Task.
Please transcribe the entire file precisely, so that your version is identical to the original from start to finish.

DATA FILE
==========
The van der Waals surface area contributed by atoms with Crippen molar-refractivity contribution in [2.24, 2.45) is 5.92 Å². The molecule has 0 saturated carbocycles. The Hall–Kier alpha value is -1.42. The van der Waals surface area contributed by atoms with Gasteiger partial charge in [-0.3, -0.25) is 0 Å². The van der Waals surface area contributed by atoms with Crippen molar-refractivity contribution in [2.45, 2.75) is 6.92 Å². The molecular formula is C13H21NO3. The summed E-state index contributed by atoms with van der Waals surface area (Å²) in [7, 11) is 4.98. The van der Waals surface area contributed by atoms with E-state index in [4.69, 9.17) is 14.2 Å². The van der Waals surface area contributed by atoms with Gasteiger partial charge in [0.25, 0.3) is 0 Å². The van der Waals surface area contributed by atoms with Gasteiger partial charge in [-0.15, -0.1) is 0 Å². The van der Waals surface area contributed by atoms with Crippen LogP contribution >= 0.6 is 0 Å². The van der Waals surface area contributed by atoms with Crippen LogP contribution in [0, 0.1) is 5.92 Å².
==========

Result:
The van der Waals surface area contributed by atoms with Crippen molar-refractivity contribution in [2.24, 2.45) is 5.92 Å². The molecule has 0 saturated carbocycles. The Hall–Kier alpha value is -1.42. The van der Waals surface area contributed by atoms with Gasteiger partial charge in [-0.3, -0.25) is 0 Å². The van der Waals surface area contributed by atoms with Crippen molar-refractivity contribution in [2.45, 2.75) is 6.92 Å². The molecular formula is C13H21NO3. The summed E-state index contributed by atoms with van der Waals surface area (Å²) in [7, 11) is 4.98. The van der Waals surface area contributed by atoms with E-state index in [4.69, 9.17) is 14.2 Å². The van der Waals surface area contributed by atoms with Gasteiger partial charge in [0.25, 0.3) is 0 Å². The van der Waals surface area contributed by atoms with Gasteiger partial charge in [-0.15, -0.1) is 0 Å². The van der Waals surface area contributed by atoms with Crippen LogP contribution >= 0.6 is 0 Å². The van der Waals surface area contributed by atoms with Crippen LogP contribution in [0, 0.1) is 5.92 Å².